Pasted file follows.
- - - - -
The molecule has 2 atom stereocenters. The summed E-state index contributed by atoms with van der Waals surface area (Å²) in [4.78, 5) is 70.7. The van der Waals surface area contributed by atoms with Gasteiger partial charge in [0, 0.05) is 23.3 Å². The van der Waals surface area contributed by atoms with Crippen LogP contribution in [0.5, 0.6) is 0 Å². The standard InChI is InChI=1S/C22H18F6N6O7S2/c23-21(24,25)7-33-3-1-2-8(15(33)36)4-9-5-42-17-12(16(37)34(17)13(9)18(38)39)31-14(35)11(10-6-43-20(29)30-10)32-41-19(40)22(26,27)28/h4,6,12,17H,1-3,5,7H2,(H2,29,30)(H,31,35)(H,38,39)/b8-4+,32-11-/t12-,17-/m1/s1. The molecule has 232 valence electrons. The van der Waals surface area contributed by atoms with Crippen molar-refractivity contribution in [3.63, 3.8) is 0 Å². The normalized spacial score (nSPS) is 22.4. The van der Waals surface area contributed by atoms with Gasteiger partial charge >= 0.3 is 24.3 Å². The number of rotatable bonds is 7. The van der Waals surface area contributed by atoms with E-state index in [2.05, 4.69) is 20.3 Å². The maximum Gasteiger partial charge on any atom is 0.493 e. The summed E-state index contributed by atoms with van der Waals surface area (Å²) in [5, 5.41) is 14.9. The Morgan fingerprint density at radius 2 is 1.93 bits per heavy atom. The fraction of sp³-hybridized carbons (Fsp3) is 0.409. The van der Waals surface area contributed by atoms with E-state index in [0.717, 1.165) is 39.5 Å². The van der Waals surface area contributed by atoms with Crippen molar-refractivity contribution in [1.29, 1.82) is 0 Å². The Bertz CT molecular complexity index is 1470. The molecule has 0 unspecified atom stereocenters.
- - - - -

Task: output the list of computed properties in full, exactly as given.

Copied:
The molecule has 2 atom stereocenters. The summed E-state index contributed by atoms with van der Waals surface area (Å²) in [4.78, 5) is 70.7. The van der Waals surface area contributed by atoms with Gasteiger partial charge in [0, 0.05) is 23.3 Å². The van der Waals surface area contributed by atoms with Crippen LogP contribution in [0.5, 0.6) is 0 Å². The standard InChI is InChI=1S/C22H18F6N6O7S2/c23-21(24,25)7-33-3-1-2-8(15(33)36)4-9-5-42-17-12(16(37)34(17)13(9)18(38)39)31-14(35)11(10-6-43-20(29)30-10)32-41-19(40)22(26,27)28/h4,6,12,17H,1-3,5,7H2,(H2,29,30)(H,31,35)(H,38,39)/b8-4+,32-11-/t12-,17-/m1/s1. The molecule has 232 valence electrons. The van der Waals surface area contributed by atoms with Crippen molar-refractivity contribution in [3.63, 3.8) is 0 Å². The normalized spacial score (nSPS) is 22.4. The van der Waals surface area contributed by atoms with Gasteiger partial charge >= 0.3 is 24.3 Å². The number of rotatable bonds is 7. The van der Waals surface area contributed by atoms with E-state index in [2.05, 4.69) is 20.3 Å². The maximum Gasteiger partial charge on any atom is 0.493 e. The summed E-state index contributed by atoms with van der Waals surface area (Å²) in [5, 5.41) is 14.9. The Morgan fingerprint density at radius 2 is 1.93 bits per heavy atom. The fraction of sp³-hybridized carbons (Fsp3) is 0.409. The van der Waals surface area contributed by atoms with E-state index in [0.717, 1.165) is 39.5 Å². The van der Waals surface area contributed by atoms with Crippen molar-refractivity contribution in [1.29, 1.82) is 0 Å². The Bertz CT molecular complexity index is 1470. The molecule has 0 unspecified atom stereocenters.